DENVER – The city of Denver’s executive director of safety has granted Colorado State Patrol a three-month pilot authority to enforce certain Denver city ordinances on state land, including the parks and property surrounding the state Capitol and governor’s mansion.
The delegation from Denver Executive Director of Safety Murphy Robinson allows CSP troopers to be individually commissioned to enforce the ordinances once they have completed training with the Denver Department of Public Safety and Denver District Attorney’s Office and to perform duties within the provision of the Law Enforcement integrity Act.
Troopers will also have to “coordinate significant or planned enforcement decisions and actions” with the Denver Department of Safety before they can take any actions.
Troopers will be able to issue citations on the property surround the Capitol – including the nearby parks, Veteran’s/Lincoln Park, the nearby sidewalks, parking lots and streets. They will also be able to issue citations at the governor’s mansion, Governor’s Park behind the mansion, and the adjacent sidewalks and streets.
The ordinances that troopers will be able to cite people for include trespassing, disturbing the peace, assault, public fighting, public urination or defecation, petty theft, destruction of public or private property, obstruction of streets, possession of prohibited graffiti materials, possession of dangerous or deadly weapons, possession of certain unlawful knives, using incendiary devices, throwing stones, possession of assault weapons, park curfews, destruction off park property, or damaging trees.
The authority is in effect and will continue as a pilot program through Oct. 22, 2020 unless it is extended or rescinded by Robinson, who is also able to revoke troopers’ commissions “if he/she feels that the revocation serves the best interests of the City and County of Denver or the general public.”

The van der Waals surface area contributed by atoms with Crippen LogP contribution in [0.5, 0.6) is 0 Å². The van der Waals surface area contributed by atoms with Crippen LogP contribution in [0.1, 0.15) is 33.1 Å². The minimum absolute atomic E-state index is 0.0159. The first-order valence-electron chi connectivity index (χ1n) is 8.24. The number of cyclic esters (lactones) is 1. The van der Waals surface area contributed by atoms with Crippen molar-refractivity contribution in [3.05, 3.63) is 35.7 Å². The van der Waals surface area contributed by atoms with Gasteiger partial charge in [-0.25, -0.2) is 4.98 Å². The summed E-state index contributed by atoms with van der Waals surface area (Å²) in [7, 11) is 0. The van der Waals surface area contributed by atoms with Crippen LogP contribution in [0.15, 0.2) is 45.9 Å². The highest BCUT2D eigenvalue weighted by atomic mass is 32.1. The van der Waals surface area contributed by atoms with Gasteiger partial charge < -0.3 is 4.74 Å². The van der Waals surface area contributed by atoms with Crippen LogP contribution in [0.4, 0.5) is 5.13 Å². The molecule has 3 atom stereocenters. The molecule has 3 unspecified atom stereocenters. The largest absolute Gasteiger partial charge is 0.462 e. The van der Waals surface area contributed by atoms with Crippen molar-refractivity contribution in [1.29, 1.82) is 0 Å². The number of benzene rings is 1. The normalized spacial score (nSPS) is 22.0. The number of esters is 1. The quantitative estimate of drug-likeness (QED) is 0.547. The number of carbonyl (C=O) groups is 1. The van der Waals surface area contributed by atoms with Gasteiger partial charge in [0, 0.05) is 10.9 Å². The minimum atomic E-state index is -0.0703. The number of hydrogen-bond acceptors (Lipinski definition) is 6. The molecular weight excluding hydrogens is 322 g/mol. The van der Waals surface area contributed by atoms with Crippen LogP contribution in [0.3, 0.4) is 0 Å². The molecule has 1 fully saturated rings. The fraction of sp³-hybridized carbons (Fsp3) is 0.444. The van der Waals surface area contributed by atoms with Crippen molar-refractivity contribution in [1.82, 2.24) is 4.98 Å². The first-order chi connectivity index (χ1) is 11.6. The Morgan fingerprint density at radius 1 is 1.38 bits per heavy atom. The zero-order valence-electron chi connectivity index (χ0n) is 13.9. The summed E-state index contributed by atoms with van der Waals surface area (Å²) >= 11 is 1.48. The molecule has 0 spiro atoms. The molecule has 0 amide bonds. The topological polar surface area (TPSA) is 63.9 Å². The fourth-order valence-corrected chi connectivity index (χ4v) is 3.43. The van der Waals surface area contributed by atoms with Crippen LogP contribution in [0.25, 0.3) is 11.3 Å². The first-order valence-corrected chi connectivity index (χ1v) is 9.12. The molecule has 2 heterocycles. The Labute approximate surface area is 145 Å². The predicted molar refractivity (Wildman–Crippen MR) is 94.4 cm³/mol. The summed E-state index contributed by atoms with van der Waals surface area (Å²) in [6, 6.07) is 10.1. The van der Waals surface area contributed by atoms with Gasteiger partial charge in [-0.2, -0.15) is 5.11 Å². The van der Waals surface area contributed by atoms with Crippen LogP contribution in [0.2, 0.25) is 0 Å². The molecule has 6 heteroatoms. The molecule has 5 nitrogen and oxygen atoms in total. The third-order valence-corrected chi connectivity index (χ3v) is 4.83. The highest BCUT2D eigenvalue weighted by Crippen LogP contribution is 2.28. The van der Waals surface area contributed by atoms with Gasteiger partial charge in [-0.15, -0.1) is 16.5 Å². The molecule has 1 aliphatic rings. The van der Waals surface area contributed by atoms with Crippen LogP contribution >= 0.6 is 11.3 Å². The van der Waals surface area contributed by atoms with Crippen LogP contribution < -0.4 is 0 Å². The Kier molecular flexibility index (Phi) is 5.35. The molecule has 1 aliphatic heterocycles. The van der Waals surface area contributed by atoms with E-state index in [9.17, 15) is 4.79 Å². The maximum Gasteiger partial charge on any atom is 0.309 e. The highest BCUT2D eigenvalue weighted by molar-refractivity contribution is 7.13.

CSP troopers already may arrest people throughout the state but often have to work with the local law enforcement agencies. Troopers also provide security at the Capitol and for the governor and his family.
CSP Master Trooper Gary Cutler said the move by Denver would streamline operations for CSP as well as DPD. He said that the delegation had been “in various stages for a while” and was not “done overnight.”
“Everyone kind of had to look at it and see what the best way to move forward was,” Cutler said Friday.
He said that most of the troopers who would be commissioned under the delegation already work security detail at the Capitol.
“This just gives us a couple of steps we can take when we need to so we don’t have to have Denver involved as much on certain things,” Cutler said.
The delegation from Denver comes as the state already faces a minimum $1 million cleanup at the Capitol and some other nearby state buildings, which have been tagged repeatedly over the past month and a half. Gov. Jared Polis has faced pressure to keep the Capitol from being vandalized, and now, some conservatives are calling for federal troops to be brought to Denver.
The Civic Center and Lincoln Park area has also seen homeless camps grow in recent months, and a shooting there Thursday killed one and wounded two others.
Polis at a Thursday news conference said he believed those responsible for vandalism and violence “should be charged.” He said at the time that the state was talking with CSP and the Denver District Attorney’s Office about how troopers could get enforcement authority in Denver.
“We really need the extra ability to prevent damage to our – it’s not just a building. It’s a big part of our Republic. It’s who we are. It’s our state Capitol. It’s symbolic, important. And frankly, when it’s desecrated, we are desecrated and democracy is desecrated,” Polis said.
He said he wanted Mayor Michael Hancock and the Denver City Council “to act” and said he didn’t believe Denver’s camping ban was being enforced.
But he said that the vandalism and violence, and issues with people experiencing homelessness in Denver, were “very different” issues.
“I don’t want to conflate those,” Polis said.
The city is still working on its first sanctioned camp site for people experiencing homelessness.
The encampment at the governor's mansion had been cleared out as of Friday morning. Cutler said CSP was not involved. A Denver Department of Public Health and Environment spokesperson said the people there left voluntarily.
“We’re aware that the encampment that had been near the Governor’s Mansion is no longer there due to the individuals there leaving on their own. No action or effort to move them was taken,” DDPHE Deputy Executive Director Ann Cecchine-Williams said.